510EcZdDwsL._AC_US218_It was good to come back to this classic travel account from the 1930s, a journey through the unknown from Peking (as it was then called) to India, through wild and lawless territories, during various Chinese civil wars, without real authority and never knowing whether one might be turned back at any point… whilst making one’s way through some of the most inhospitable territory on the planet.

Fleming was a correspondent for The Times, and had made several other interesting and arduous journeys previously; he has that gung-ho British upper-class game-for-anything approach, without being a twit, and on this journey he travelled with the Swiss adventurer Ella Maillart, for the sole reason that they both wanted to make the journey, and thought it might be easier for them to succeed together; they survived the seven months that it took, and seem to have made a decent team, at least from Fleming’s account. It is clear how his admiration of her stamina and capacity for organisation and endurance – from an amateur like himself to the professional Ella, as he himself puts it – increasingly impressed him. I shall, sometime soon, re-visit her account of the same journey in Oasis Interdites.

It’s clear that the two of them were basically 1930s hippies with a ‘well, let’s go and see what happens’ approach. I am still astonished by the rudimentary nature of the gear that travellers took with them in the past; theirs included marmalade, cocoa, six bottles of brandy and… two typewriters! Fleming closely observes and record the details of their journey, and maintains a philosophical attitude to the possibility of failure. He is urbane, civilised, curious, interested; he takes the time and several chapters to clarify the various Soviet (and British, and Indian and Chinese) machinations going on in Xinjiang province. And he remains calm when faced with interminable waits and delays where they are at the mercies of various officialdoms and dare not insist too much given the inevitable irregularities of their situation… A dry sense of humour keeps him optimistic, and sane. His ode to tsamba, the staple diet of the region, is a masterpiece.

The regions through which they travel are incredibly remote; many people have never seen a European before. Just when you think they cannot head into somewhere more remote, they do. It is a seriously long, dangerous and gruelling journey, of the kind it is no longer possible to make in our times, and it isn’t just the phlegm of a certain kind of Brit, or the organisational capabilities of a more seasoned adventurer, that get them through the two thousand plus miles. It is the urge to do something not done before, to see if it might be possible. On Fleming’s part there is a certain amount of curiosity about the territory and its peoples, and a recognition that this world, so very different from the one he is heading back to, has its attractions despite its arduousness. The last stages of their journey, down into British India – the Raj – are positively surreal, both for the travellers and the reader.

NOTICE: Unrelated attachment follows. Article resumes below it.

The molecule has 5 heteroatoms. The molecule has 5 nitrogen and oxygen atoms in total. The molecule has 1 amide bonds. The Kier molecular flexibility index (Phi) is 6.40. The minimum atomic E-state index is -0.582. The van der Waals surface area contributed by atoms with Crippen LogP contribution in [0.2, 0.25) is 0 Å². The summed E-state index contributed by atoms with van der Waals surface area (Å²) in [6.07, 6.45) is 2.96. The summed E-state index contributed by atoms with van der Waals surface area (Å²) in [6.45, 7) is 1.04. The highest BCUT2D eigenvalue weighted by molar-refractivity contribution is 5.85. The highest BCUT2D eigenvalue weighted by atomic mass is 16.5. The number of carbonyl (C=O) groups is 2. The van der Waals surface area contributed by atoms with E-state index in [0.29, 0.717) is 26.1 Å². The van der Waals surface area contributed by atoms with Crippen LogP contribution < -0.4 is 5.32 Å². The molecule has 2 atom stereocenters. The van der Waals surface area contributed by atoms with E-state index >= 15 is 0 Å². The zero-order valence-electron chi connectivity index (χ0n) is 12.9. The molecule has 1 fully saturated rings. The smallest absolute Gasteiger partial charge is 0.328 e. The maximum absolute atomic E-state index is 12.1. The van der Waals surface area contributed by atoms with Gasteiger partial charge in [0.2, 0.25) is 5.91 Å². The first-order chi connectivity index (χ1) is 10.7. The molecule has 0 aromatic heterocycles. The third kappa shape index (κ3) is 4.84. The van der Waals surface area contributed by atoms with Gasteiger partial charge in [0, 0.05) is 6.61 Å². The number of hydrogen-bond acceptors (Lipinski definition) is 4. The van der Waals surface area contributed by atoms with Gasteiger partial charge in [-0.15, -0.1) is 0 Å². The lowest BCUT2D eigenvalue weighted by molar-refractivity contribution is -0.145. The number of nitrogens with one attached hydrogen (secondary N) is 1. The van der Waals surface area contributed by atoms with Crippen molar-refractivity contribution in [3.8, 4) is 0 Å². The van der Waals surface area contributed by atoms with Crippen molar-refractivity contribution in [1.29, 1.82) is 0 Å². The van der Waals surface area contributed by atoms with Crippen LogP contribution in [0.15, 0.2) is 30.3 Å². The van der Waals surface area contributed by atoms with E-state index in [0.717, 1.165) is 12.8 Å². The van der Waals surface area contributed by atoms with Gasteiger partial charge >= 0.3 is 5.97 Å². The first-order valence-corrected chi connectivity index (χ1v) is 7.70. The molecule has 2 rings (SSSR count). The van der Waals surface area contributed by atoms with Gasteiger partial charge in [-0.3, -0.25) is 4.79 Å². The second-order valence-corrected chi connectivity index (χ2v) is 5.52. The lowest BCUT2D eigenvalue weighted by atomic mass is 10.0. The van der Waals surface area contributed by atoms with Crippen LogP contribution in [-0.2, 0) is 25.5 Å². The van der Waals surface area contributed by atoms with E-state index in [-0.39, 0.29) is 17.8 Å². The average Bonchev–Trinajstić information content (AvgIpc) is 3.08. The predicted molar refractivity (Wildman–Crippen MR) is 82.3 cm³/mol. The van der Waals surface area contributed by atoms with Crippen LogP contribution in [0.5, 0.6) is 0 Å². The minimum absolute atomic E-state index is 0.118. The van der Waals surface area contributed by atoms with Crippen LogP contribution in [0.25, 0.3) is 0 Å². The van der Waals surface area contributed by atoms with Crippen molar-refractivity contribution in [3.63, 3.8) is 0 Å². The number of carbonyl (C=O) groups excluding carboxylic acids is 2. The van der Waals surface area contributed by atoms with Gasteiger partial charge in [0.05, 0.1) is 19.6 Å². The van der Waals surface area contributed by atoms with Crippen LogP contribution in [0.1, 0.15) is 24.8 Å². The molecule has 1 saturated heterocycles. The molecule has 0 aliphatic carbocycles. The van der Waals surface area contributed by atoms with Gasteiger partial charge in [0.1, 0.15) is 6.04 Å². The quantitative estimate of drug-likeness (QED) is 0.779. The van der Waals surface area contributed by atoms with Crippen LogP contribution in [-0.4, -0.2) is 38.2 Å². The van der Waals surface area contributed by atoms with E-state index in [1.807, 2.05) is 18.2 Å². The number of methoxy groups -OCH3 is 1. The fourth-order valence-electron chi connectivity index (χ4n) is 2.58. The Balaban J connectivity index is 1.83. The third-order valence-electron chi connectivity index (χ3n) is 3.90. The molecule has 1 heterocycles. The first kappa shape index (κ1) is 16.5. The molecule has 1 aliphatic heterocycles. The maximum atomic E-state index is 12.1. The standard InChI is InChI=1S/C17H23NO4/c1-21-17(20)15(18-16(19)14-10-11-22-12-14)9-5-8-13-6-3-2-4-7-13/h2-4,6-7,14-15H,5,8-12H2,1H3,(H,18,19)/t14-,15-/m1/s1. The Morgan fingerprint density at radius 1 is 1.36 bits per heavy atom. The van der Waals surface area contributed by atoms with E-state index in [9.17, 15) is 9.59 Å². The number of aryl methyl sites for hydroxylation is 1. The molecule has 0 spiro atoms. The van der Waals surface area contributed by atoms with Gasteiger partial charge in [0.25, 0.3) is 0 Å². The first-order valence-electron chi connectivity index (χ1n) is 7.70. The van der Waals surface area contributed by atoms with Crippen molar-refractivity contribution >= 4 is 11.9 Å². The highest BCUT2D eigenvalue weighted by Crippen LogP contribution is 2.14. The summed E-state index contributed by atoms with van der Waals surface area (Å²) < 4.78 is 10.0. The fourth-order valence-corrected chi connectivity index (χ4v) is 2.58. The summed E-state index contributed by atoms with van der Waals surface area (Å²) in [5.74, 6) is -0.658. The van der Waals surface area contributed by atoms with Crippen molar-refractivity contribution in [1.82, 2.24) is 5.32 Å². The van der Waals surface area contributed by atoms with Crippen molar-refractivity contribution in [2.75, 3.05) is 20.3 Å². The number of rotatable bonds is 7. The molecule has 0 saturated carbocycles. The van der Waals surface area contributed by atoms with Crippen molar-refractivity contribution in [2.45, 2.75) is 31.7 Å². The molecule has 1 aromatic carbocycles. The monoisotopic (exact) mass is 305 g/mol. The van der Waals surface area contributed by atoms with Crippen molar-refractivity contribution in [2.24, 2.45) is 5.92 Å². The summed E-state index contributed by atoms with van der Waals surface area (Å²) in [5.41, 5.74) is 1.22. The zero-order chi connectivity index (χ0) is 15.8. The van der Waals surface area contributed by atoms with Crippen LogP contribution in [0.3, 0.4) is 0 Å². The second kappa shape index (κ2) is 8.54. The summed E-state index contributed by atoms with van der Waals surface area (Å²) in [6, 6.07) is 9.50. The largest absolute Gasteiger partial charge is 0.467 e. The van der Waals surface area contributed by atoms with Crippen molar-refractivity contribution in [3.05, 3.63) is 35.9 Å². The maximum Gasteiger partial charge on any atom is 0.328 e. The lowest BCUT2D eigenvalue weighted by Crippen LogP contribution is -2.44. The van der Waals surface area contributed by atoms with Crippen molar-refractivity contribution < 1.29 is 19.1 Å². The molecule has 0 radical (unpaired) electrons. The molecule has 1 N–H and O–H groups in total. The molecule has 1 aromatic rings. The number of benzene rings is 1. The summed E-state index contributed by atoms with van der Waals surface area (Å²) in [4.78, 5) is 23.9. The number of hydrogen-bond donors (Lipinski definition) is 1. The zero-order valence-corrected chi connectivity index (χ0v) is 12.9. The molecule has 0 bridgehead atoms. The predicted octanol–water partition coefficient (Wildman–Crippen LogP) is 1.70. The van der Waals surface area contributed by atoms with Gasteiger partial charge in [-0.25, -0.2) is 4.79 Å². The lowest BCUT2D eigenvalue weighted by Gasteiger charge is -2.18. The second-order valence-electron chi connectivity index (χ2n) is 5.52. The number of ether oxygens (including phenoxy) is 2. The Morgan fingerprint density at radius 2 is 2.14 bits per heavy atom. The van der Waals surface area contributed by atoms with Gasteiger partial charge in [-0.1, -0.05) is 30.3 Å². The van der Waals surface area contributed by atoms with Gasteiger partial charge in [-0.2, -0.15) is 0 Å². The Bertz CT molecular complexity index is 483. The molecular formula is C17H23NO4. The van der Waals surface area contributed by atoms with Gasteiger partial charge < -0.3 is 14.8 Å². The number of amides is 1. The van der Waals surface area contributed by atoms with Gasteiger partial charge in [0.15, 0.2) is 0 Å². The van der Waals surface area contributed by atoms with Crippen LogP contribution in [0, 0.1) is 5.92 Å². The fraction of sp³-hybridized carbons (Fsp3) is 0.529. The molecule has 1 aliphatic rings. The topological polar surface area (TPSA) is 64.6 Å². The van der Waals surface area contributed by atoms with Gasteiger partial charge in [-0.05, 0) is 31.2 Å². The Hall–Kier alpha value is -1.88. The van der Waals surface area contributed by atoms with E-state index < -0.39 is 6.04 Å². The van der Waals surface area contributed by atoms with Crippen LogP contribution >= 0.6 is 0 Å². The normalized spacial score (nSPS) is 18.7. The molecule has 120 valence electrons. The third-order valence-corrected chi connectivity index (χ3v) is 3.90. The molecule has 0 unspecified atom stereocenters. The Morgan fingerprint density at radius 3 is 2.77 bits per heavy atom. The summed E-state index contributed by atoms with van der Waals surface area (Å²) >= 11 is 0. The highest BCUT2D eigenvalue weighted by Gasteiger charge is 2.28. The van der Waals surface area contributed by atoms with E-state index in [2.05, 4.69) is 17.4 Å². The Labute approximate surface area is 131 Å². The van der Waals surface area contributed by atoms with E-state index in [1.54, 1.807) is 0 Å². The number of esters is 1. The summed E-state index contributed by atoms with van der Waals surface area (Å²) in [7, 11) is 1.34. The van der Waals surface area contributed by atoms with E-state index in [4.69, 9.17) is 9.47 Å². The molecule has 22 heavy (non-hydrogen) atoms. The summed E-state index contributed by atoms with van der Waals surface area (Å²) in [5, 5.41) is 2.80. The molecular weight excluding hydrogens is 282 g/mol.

Olivier Weber: Je suis de nulle part

February 3, 2018

51Em0ULZj1L._AC_US218_This is the nearest I’ve come to an account of Ella Maillart‘s life, although it’s written by an admirer, and is selective in its detail, rather too eulogistic to be a true biography. Indeed, I know of no other travel writer who seems to have established such a cult following of – worshippers is too strong a term – younger followers who seem determined to track her every footstep as far as is possible, in the quest for what exactly I’m not quite sure. Clearly, Maillart exerts quite a spell.

She spent her younger years learning to sail with a friend on Lake Geneva; she was a sporting type generally, uninterested in academic achievement or success. She came to crave adventure early, experiencing, in common with many others of her time, the strong desire to leave post-Great War Europe far behind, regarding it as a world and a way of life that had completely lost its way and meaning in the recent horrors. Thus her need to travel gradually became an awareness also of her need to explore within, and find meaning to her life, for herself; re-reading this book I was much more aware of her roaming as a quest for inner meaning and purpose, too.

Despite all her hopes, her sailing and navigation skills never got her anywhere exciting, and she found herself drawn to Asia, where perhaps the people and life would be different. She set off for Moscow by train with only a rucksack full of food, and stayed for months as a curious observer of the new and totally different world of the Soviet Union, though never deceived into imagining it a utopia, as many Westerners of the time were. There followed a number of lengthy trips into the Caucasus, to Central Asia, to China during the civil war and period of Japanese occupation of Manchukuo, from where she travelled back over the Himalayas to India in the company of English Times correspondent and traveller Peter Fleming (his account of this journey, in News From Tartary, is an excellent complement to hers), to Persia and Afghanistan, and finally to India, where she came to a halt.